Twitter has removed one offending tweet and suspended one related profile. But in multiple cases Twitter has failed to take down the tweets, despite them clearly violating Twitter’s policy on the publication of private information. Tom said “What was the bigger frustration was how ineffective Twitter's support system was in removing the post. Regardless of the stolen identity, private information posted publicly and the racist slurs, Twitter's support system deemed the post and the account as perfectly fine.” Twitter has gutted its communications department; Elon Musk did not respond to a request for comment.

In some of the tweets including the home addresses, the harasser claims that the audio was generated by an AI-voice company called ElevenLabs. Last month Motherboard reported that 4chan members appear to have used ElevenLabs to create the audio of celebrities. Seemingly in response to those clips, ElevenLabs said it was exploring more safeguards around its platform. Up until that point, the barrier of entry for people to generate voices of anyone was much lower.

In Twitter direct messages sent to the harassment victims, ElevenLabs acknowledged that the Agent 47 audio was made using the company’s system. “We have the IP address of that person,” ElevenLabs wrote to Abbey in one of the messages. Abbey and other victims shared copies of the messages with Motherboard. But ElevenLabs says the voices used to read out the victim’s home addresses were not made with its technology.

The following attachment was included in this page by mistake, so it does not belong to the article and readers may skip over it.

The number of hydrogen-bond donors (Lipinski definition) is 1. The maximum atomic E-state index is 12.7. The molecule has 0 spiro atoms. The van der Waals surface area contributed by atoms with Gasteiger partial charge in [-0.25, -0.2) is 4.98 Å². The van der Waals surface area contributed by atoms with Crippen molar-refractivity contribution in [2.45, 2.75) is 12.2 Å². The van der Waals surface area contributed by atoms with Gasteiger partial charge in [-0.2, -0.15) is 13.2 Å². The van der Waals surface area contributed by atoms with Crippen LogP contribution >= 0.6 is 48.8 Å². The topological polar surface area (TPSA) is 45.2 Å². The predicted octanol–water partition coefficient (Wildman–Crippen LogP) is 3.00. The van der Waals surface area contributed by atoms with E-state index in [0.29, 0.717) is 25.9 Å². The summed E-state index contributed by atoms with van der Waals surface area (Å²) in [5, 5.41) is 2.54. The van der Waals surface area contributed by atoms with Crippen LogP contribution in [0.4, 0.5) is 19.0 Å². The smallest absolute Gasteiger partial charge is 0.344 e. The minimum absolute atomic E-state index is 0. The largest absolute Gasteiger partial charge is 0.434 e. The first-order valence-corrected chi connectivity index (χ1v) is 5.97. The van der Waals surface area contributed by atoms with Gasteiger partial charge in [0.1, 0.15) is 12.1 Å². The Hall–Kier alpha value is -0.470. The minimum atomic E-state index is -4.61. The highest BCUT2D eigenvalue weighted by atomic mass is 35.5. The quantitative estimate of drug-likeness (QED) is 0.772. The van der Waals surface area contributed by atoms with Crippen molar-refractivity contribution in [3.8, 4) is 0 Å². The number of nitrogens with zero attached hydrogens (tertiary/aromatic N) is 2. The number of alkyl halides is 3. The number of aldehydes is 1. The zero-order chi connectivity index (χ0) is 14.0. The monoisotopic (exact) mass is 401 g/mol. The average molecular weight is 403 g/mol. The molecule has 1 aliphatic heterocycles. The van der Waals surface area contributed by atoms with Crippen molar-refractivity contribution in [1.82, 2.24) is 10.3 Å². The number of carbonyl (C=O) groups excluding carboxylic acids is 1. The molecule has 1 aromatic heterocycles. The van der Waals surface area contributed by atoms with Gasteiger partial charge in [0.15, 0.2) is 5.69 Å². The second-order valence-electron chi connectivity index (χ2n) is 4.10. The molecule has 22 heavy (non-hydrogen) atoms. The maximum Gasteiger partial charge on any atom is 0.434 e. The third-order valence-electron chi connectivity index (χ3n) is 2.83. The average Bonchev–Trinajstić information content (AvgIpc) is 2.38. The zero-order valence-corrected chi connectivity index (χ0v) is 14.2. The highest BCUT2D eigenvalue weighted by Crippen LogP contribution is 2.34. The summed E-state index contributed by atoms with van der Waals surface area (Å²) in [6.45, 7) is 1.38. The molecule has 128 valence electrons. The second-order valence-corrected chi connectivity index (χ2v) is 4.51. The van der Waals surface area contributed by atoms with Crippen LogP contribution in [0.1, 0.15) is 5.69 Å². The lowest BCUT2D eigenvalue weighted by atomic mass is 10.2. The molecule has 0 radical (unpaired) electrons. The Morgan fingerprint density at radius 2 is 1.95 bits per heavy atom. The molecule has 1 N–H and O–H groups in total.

“The doxing attacks on you are horrible and should never happen,” ElevenLabs wrote to Abbey. “We want to make clear that despite being mentioned, this was not created using our software or is associated with our company. We can track every request and these have not come through our system. We believe this is an organized smear campaign following us introducing additional safeguards to prevent misuse and exactly such malicious cases.”

Mati Staniszewski, an ex-Palantir deployment strategist and now co-founder of ElevenLabs, told Motherboard in an email that “We are aware of cases of text to audio software being used to create offensive or objectionable content which have then been falsely attributed to our technology. We are able to identify all content made using our software and, on investigation, almost all of these clips have been created using other platforms. Our new safeguards are already rapidly reducing instances of misuse and we're grateful to our user community for continuing to flag any examples where extra action needs to be taken and we will support authorities in identifying those users if the law was broken.”

“We have a zero tolerance approach to the abuse or misuse of any text to audio software to harm or offend others. We are extremely disheartened that a vocal minority are choosing to use the technology in this way, but have confidence that existing and upcoming safeguards will continue to tackle this,” he added.

Clarification: This piece has been updated to clarify interviewee’s work history.

Subscribe to our cybersecurity podcast, CYBER. Subscribe to our new Twitch channel.